Tuesday, January 1, 2013

Energy Department, ArcelorMittal Partnership Boosts Efficiency of Major Steel Manufacturing Plant

On December 17, 2012 Senior Advisor in the Office of Energy Efficiency and Renewable Energy Gil Sperling, joined local officials and company representatives for the ribbon cutting ceremony and tour of the ArcelorMittal steel manufacturing plant in East Chicago, Indiana. ArcelorMittal unveiled a new, energy recovery and reuse boiler that recycles waste gas generated through its ironmaking process and uses it to generate electricity to help power the plant.

The U.S. Department of Energy (DOE) awarded ArcelorMittal $31.6 million for their boiler project under the American Recovery and Reinvestment Act (ARRA), which was matched by the company. The company expects this energy recovery boiler to generate 333,000 megawatt hours of power annually of its own electricity, the equivalent of powering 30,000 American homes per year, and to save the facility nearly $20 million in energy costs each year. Senior Advisor Sperling highlighted the Obama Administration’s all-of-the-above strategy to strengthen U.S. competitiveness in clean energy manufacturing.

“Through investments in energy-saving technologies, such as innovative energy recovery and reuse systems, the Administration is taking steps to strengthen American manufacturing and boosting energy efficiency for businesses across the nation,” said Senior Advisor Sperling. “Cutting-edge energy efficiency projects help businesses cut costs, increase efficiency, and create strong, middle class jobs.”

An estimated 360 jobs were supported by the design, construction and manufacturing of the equipment for the project, most significantly the new boiler, which was made in Erie, Pennsylvania by Indeck Keystone Energy.  The project also employed 200 local construction workers at the plant site.  In addition, the new boiler makes the Indiana Harbor plant, the largest steel manufacturing facility in North America, more competitive in the global steel market.  Indiana Harbor employs approximately 6,000 workers.
Signed in August, the Executive Order builds on important steps the Administration has taken to scale up private sector investments in energy efficiency in our homes, buildings and factories with efforts like the Better Buildings Initiative.  The efforts outlined in the Executive Order could save manufacturers as much as $100 billion in energy costs over the next decade, improving their bottom lines and strengthening U.S. manufacturing competitiveness.

In addition, the Executive Order establishes a new national goal of 40 gigawatts of new combined heat and power (CHP) capacity – industrial waste heat capture systems – by 2020, a 50 percent increase from today. Meeting this goal would save American industry $10 billion per year, could result in between $40 billion to $80 billion in new capital investment in manufacturing and other facilities that would create American jobs, and would reduce emissions equivalent to 25 million cars.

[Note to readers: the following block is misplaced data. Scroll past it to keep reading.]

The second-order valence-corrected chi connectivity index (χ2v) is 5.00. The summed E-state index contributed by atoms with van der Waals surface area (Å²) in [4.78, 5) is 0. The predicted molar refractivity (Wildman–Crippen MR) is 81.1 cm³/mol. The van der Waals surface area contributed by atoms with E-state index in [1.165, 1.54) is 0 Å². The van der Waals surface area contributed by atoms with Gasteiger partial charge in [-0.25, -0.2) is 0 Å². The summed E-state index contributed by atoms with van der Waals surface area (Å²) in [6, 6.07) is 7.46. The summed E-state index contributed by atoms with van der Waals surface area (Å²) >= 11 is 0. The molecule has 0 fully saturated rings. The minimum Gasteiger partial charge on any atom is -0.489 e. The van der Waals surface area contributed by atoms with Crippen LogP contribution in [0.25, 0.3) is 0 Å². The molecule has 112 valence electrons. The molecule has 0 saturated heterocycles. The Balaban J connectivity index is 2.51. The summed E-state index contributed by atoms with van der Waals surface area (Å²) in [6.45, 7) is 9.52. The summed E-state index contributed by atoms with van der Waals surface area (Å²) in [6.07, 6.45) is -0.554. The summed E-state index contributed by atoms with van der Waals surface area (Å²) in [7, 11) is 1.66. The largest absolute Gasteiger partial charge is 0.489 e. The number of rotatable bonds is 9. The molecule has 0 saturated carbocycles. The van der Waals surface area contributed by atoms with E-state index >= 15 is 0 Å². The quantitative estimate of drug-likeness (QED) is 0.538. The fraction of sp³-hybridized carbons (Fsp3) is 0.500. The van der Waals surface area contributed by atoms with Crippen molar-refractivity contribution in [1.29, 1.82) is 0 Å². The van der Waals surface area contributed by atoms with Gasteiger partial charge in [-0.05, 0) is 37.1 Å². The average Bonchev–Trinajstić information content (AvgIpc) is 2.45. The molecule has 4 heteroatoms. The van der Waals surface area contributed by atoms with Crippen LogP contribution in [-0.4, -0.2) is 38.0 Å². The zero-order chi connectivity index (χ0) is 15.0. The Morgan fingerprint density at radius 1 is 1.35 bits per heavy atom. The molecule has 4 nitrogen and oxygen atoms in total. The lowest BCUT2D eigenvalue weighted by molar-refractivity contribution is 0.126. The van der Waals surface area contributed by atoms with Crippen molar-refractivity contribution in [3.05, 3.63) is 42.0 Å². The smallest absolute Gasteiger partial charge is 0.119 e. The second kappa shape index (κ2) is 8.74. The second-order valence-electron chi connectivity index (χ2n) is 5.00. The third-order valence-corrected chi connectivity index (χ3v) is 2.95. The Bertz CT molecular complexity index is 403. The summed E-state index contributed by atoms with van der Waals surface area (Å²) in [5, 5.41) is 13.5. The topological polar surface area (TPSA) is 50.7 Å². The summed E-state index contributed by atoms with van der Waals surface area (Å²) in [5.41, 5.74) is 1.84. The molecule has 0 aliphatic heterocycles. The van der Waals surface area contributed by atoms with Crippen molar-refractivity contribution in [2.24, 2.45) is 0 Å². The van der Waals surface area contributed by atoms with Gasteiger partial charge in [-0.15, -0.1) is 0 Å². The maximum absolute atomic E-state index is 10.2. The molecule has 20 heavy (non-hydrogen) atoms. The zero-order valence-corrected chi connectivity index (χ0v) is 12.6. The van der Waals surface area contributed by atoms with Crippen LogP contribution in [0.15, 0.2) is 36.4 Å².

The Energy Department’s advanced manufacturing R&D program, through the Innovative Manufacturing Initiative, also invests in next-generation technologies that have the potential to revolutionize conventional manufacturing processes down the road.  In partnership with the steel industry, DOE recently initiated a novel ironmaking project that will develop a process that sprays iron ore directly into the furnace chamber and uses natural gas or hydrogen as a reducing agent to replace the energy and capital intensive coke oven and blast furnace process steps - significantly reducing the energy costs, carbon footprint, production time, and capital and operating costs. 

The Energy Department's Office of Energy Efficiency and Renewable Energy accelerates development and facilitates deployment of energy efficiency and renewable energy technologies and market-based solutions that strengthen U.S. energy security, environmental quality, and economic vitality. Find out more about the Department's work to partner with industry, small business, universities, and other stakeholders to identify and invest in advanced manufacturing technologies with the potential to create high-quality domestic jobs and enhance the global competitiveness of the United States. And learn more about the Advanced Manufacturing Partnership, a government-wide effort to transform advanced manufacturing in the United States.
The Indiana Harbor Steel Mill encompasses about 3,400 acres of land
The total cost of the proposed project would be about $63.2 million. ArcelorMittal’s project involves construction and operation of a blast furnace gas recovery boiler to capture and use 46 billion cubic feet of blast furnace gas per year.
Prior to the new boiler, ArcelorMittal burned about 22% of the blast furnace gas from Indiana Harbor operations before releasing it to the atmosphere through an exhaust stack, a process called flaring. The company used the remaining 78% of the gas to power boilers. The new boiler project further reduces the amount of waste gas that is flared.
ArcelorMittal estimates the cost of preconstruction activities would be $13.1 million, and procurement, construction, and start-up cost would be an additional $50.1 million for a total cost of $63.2 million (ArcelorMittal undated). The estimated total direct earnings would be about $17.2 million. The effect of the total earnings impact by ArcelorMittal would be about $27.4 million in the region. Much of the construction-related spending would directly benefit the suppliers of equipment for the plant and the vendors who would provide materials and services for manufacture of the equipment. The 200 indirect jobs would include employees these companies would retain or hire.


U.S. Department of Energy (DOE) www.energy.gov
Press Release dated December 17, 2012

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